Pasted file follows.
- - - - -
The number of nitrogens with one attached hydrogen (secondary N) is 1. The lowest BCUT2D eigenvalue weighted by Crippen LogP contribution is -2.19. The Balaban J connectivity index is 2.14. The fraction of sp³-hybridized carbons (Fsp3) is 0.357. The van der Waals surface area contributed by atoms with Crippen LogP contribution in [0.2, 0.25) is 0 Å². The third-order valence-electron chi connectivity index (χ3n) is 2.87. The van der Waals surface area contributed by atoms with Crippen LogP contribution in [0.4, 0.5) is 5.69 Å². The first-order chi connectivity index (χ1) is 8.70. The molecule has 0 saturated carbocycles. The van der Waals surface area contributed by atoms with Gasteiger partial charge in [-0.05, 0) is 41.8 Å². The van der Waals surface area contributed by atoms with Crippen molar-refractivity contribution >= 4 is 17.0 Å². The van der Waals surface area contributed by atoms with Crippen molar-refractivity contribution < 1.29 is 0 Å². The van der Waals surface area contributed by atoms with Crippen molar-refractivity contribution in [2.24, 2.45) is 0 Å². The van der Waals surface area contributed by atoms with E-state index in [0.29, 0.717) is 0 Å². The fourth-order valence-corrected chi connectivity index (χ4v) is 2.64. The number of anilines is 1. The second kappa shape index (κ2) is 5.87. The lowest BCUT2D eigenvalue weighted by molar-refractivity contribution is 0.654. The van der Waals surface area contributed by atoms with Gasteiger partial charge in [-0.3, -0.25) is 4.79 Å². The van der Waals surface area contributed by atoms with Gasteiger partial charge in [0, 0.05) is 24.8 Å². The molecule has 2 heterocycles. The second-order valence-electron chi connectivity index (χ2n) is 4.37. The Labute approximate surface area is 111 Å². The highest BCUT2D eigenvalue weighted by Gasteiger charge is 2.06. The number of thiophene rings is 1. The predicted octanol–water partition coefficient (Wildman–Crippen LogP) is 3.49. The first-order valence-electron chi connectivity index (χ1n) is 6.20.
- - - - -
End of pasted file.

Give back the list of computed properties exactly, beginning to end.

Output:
The number of nitrogens with one attached hydrogen (secondary N) is 1. The lowest BCUT2D eigenvalue weighted by Crippen LogP contribution is -2.19. The Balaban J connectivity index is 2.14. The fraction of sp³-hybridized carbons (Fsp3) is 0.357. The van der Waals surface area contributed by atoms with Crippen LogP contribution in [0.2, 0.25) is 0 Å². The third-order valence-electron chi connectivity index (χ3n) is 2.87. The van der Waals surface area contributed by atoms with Crippen LogP contribution in [0.4, 0.5) is 5.69 Å². The first-order chi connectivity index (χ1) is 8.70. The molecule has 0 saturated carbocycles. The van der Waals surface area contributed by atoms with Gasteiger partial charge in [-0.05, 0) is 41.8 Å². The van der Waals surface area contributed by atoms with Crippen molar-refractivity contribution >= 4 is 17.0 Å². The van der Waals surface area contributed by atoms with Crippen molar-refractivity contribution < 1.29 is 0 Å². The van der Waals surface area contributed by atoms with Crippen molar-refractivity contribution in [2.24, 2.45) is 0 Å². The van der Waals surface area contributed by atoms with E-state index in [0.29, 0.717) is 0 Å². The fourth-order valence-corrected chi connectivity index (χ4v) is 2.64. The number of anilines is 1. The second kappa shape index (κ2) is 5.87. The lowest BCUT2D eigenvalue weighted by molar-refractivity contribution is 0.654. The van der Waals surface area contributed by atoms with Gasteiger partial charge in [-0.3, -0.25) is 4.79 Å². The van der Waals surface area contributed by atoms with Gasteiger partial charge in [0, 0.05) is 24.8 Å². The molecule has 2 heterocycles. The second-order valence-electron chi connectivity index (χ2n) is 4.37. The Labute approximate surface area is 111 Å². The highest BCUT2D eigenvalue weighted by Gasteiger charge is 2.06. The number of thiophene rings is 1. The predicted octanol–water partition coefficient (Wildman–Crippen LogP) is 3.49. The first-order valence-electron chi connectivity index (χ1n) is 6.20.